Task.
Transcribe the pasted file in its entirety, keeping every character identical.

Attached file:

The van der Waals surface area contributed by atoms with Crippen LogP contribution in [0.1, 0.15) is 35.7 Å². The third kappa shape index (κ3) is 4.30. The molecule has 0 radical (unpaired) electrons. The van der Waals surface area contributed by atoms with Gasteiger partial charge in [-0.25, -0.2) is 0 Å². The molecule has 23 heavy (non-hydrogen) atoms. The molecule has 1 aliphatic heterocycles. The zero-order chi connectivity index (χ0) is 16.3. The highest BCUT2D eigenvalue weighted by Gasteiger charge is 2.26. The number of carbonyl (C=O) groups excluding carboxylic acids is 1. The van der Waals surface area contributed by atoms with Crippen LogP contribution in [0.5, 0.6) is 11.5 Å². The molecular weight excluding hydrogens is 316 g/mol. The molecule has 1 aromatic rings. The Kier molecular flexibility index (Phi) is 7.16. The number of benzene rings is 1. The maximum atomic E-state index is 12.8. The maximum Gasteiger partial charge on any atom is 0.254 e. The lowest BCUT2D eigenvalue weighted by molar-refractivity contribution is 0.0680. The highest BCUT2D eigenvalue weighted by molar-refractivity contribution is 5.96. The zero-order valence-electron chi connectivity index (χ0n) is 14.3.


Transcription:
The van der Waals surface area contributed by atoms with Crippen LogP contribution in [0.1, 0.15) is 35.7 Å². The third kappa shape index (κ3) is 4.30. The molecule has 0 radical (unpaired) electrons. The van der Waals surface area contributed by atoms with Gasteiger partial charge in [-0.25, -0.2) is 0 Å². The molecule has 23 heavy (non-hydrogen) atoms. The molecule has 1 aliphatic heterocycles. The zero-order chi connectivity index (χ0) is 16.3. The highest BCUT2D eigenvalue weighted by Gasteiger charge is 2.26. The number of carbonyl (C=O) groups excluding carboxylic acids is 1. The van der Waals surface area contributed by atoms with Crippen LogP contribution in [0.5, 0.6) is 11.5 Å². The molecular weight excluding hydrogens is 316 g/mol. The molecule has 1 aromatic rings. The Kier molecular flexibility index (Phi) is 7.16. The number of benzene rings is 1. The maximum atomic E-state index is 12.8. The maximum Gasteiger partial charge on any atom is 0.254 e. The lowest BCUT2D eigenvalue weighted by molar-refractivity contribution is 0.0680. The highest BCUT2D eigenvalue weighted by molar-refractivity contribution is 5.96. The zero-order valence-electron chi connectivity index (χ0n) is 14.3.